Later in an interview a reporter raised your very point, namely wasn't it good for Science Fiction if this movie sparked an interest in the genre? But as Ellison pointed out it was more likely to spark an interest in more of the same, namely simplistic, crappy sci-fi shoot 'em ups. And what were virtually the first two works off the Hollywood starting blocks post "Star Wars"? "Battlestar Galactica" and "Buck Rogers" - as simplistic and crappy as sci-fi shoot-em-ups come. Notice that no one rushed to adapt the works of Heinlein, Asimov or Sturgeon...

    He also quite accurately predicted the movie's success as the beginning of the end for the new wave of mature, intelligent cinema that was emerging from Hollywood during the '70s (an opinion also expressed to Robert Altman by none other than Lucas' then wife Marcia) - boy was he ever on the money!

    Wonder how he is on lottery tips?
     
  16. Miyazaki

    Miyazaki
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    I would call your vernacular conceited, but you do not appear lucid enough :eek: :rotfl:
     
  17. CrispyXUK

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    So any Sci-Fi themed film with action peices in is **** and plan 9 from outer space is good?
     
  18. seany

    seany
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    Any edd wood prodution is the dogs
     
  19. CrispyXUK

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    nothing wrong with a screen full of fake smoke and balloons for aliens :)
     
  20. the_pauley

    the_pauley
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    Huh??? Did I miss something? :confused:
     
  21. CrispyXUK

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    You first post implies that "Star Wars" & "The Matrix" are not worthy of your interpretation of what is Science Fiction, correct me if I'm wrong. Please give me an example of what you are saying we should be watching as science fiction, as to me "The Matrix" is very science fiction, its sequels while trying to be are not. Star Wars is Adventure/Action/Science Fiction it encompasses all these genres.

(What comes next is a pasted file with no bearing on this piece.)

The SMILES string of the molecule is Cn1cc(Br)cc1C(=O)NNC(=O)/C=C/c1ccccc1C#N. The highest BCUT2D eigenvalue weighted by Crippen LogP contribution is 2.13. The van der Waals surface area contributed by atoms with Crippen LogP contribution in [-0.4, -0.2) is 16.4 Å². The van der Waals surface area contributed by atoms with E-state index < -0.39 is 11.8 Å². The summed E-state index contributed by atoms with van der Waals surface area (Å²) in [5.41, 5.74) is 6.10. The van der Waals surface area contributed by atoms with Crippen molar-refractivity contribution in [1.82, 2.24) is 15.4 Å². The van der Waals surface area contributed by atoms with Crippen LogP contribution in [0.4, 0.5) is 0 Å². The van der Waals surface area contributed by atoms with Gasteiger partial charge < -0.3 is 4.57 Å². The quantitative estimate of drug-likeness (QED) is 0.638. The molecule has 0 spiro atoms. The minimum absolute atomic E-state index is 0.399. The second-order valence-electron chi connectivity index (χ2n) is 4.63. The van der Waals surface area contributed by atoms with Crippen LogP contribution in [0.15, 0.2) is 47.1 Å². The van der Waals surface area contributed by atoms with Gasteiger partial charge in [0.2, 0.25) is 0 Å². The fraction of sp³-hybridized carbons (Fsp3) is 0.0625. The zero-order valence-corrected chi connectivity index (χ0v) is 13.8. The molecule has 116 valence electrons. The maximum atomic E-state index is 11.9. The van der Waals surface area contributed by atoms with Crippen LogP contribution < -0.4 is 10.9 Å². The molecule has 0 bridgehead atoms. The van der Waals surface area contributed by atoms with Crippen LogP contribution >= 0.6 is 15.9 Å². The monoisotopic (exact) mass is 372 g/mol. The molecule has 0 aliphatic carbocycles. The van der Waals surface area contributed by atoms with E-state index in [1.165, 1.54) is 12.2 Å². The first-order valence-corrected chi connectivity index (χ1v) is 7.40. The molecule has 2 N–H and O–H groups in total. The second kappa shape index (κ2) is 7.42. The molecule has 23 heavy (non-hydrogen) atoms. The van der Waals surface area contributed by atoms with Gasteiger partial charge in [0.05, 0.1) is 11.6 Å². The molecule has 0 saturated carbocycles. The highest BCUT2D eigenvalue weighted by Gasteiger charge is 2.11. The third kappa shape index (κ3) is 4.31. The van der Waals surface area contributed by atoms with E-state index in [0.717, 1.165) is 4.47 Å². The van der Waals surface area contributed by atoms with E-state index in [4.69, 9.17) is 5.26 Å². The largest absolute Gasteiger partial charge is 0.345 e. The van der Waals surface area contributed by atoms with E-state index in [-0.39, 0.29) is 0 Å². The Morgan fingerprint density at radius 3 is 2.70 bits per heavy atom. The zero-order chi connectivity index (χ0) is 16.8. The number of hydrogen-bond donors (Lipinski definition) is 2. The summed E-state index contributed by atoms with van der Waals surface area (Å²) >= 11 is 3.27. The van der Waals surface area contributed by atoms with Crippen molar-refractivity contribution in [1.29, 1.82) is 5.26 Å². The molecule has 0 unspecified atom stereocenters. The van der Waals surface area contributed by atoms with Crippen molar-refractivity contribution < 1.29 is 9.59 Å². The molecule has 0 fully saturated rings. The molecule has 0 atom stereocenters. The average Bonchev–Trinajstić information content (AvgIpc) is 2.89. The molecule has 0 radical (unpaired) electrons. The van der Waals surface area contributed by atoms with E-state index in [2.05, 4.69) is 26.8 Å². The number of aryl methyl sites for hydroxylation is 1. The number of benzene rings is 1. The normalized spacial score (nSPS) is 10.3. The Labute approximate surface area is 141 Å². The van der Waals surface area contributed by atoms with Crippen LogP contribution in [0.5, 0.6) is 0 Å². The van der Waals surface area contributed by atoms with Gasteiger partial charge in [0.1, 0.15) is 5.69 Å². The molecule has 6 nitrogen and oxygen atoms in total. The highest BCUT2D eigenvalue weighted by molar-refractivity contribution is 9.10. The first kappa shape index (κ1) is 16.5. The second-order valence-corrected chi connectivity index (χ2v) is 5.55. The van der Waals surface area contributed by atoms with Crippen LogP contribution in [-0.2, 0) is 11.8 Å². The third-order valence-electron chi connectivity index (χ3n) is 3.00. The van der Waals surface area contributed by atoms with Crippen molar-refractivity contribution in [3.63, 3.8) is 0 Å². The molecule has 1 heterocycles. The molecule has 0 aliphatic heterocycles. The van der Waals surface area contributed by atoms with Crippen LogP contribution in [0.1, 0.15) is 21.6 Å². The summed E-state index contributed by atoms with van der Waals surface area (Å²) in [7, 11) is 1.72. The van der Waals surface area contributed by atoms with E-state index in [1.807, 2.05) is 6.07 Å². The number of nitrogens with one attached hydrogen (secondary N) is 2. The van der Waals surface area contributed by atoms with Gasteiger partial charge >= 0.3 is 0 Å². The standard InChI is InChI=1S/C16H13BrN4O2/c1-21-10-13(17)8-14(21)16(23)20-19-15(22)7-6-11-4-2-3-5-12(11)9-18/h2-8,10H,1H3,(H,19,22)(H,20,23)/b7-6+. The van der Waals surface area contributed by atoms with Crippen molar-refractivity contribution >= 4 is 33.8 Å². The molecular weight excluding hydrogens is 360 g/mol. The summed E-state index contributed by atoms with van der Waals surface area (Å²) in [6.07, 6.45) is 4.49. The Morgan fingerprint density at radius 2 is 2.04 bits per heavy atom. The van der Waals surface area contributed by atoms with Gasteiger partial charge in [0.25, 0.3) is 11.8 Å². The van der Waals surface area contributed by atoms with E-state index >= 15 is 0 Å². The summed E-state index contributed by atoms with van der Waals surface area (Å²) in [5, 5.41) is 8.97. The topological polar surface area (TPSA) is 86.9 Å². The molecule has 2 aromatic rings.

22. Lex

    Lex
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    I can't quite understand how you can describe Star Wars as "dull-as-ditchwater", but see The Empire Strikes Back as a "shining example"... I agree that TESP is a better film, but I wouldn't say it was light years ahead of its preocessor.

    It seems to me that your issue is not with Star Wars & The Matrix in particular, but with the status that is given them by internet "fan boys". And as I said, just because some people choose to take them too seriously, should not stop us from seeing them for what they actually are... :)
     
  23. seany

    seany
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    Some people just read too much in to these films. Alian-sci fi horror, as a film- classic, no need to go up it's arse like the matrix did. Bladerunner-again classic sci fi imo. No need for cornflake-box Philosophy, says miles more about life then the matrix ever could, and did it in one film.

    Anbody who thinks that a billion doller trilogy is made for only them to get, is deluded.


    Books and film, are of course not the same thing at all.
     
  24. CrispyXUK

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    And there is no rule book saying sci-fi has to be deep and intelligent, that maybe its initial origins but you cant have everything high-concept.